Georgia hiking trails, Georgia paddling guides, Georgia lodging, Georgia tours,
Georgia museums, Georgia shopping, Georgia restaurants, and more. Type the name of
a Georgia city in the search box below to find where to go and things to do in
Georgia in 11 different categories.
Giant, prehistoric birds have been sighted throughout North Amereica, including Georgia, for centuries. Is this a picture of the Thunderbird?
A photograph exists that shows a giant, pterodactyl like bird stretched between men dressed in wild west attire. Its origin and authenticity has been sought and debated for decades. However, from all around the world reports of monstrous birds continue to originate.
The flying saucer phenomenon started in Georgia in July 1947, but that was not all that Georgians were spying in the skies. On a Sunday afternoon in early July J.C. Anderson, a resident of Spring Street in Gainesville saw an enormous bird high overhead. The creature was black and resembled "something like a buzzard," he said, but it had an estimated wingspan of 30-35 feet. When asked by a reporter if it could have been an airplane, Anderson snapped, "Did you ever see an airplane flapping its wings?"
At 6:45 p.m. on June 10, 1994, a married couple was driving along Mountville Road, between Mountville and LaGrange, when they noticed a great bird, standing three and a half feet tall, beside the road. At their intrusion the big avian jumped into the air and started flapping great, wide, but slender wings and flew low across the pavement in front of the car at an altitude so low that the wife screamed, fearing they would hit the winged monstrosity. The big black bird continued flying low and disappeared into thick woods. The wife thought it "flew like an airplane would fly over you."
After reflecting on the apparition, they decided this caped avenger had a ten to sixteen foot wingspan. At closest approach it was 100 feet distant, and in sight for several seconds.
The husband, while trapping as a boy, inadvertently caught several buzzards and was consequently familiar with the creature. Both agreed it was also not an eagle or turkey.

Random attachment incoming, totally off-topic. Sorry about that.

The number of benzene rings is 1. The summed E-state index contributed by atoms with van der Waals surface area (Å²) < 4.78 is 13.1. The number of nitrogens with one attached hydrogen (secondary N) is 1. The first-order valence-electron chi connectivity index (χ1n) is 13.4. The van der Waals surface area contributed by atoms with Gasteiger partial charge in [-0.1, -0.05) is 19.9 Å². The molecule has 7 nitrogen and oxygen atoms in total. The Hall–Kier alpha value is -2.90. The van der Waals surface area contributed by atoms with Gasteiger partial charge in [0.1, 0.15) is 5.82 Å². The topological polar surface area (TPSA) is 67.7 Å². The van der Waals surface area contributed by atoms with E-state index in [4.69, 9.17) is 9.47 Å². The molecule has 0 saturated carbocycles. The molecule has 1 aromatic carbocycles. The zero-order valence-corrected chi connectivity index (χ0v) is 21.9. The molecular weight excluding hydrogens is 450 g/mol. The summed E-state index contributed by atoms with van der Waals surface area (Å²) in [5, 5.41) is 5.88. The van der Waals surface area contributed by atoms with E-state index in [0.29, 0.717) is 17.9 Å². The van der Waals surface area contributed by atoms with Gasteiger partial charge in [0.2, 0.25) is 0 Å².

The local and long serving game warden denied knowledge of such a creature and classed it with the "black panthers" reported so frequently to him-there was no proof that they existed. LaGrange UFO researcher John Thompson reported that he believed the story about black panthers because he had received "more reports than I can count."
A third close encounter with Big Bird occurred to a hunter sitting in his tree mounted deer stand at 5:30 p.m. on November 18, 1995, near New River, west of Corinth in Heard County. Seeing a large object with straight wings overhead, he assumed it was a glider or silent airplane. Raising his binoculars, he was startled to see a giant black-brown bird with odd feathers-curly rather than straight. He estimated its size as at least "twice the size of a buzzard," the wingspan twelve feet or longer. The bird glided directly overhead, 100 feet away, then started flapping the great wings. After an observation of two minutes, it was lost to sight.
The hunter could not see the head or estimate the size of the body, but he glimpsed two feet, colored like the wings. He was also certain it was not a buzzard.
John Thompson has received reports of other Big Birds in southern Heard and northern Troup counties. One occurred a mile away from the above hunter on Charles B. Johnston Road in February, 1996. Although the bird was nearby, he could not hear any sound when the massive wings were flapping. UFOs have often been seen nearby.
Native American lore tells of a mighty creature called the Thunderbird. Perhaps it is not so mythical.
Jim Miles is the author of two Weird Georgia books and nine books about the Civil War. See Jim's books.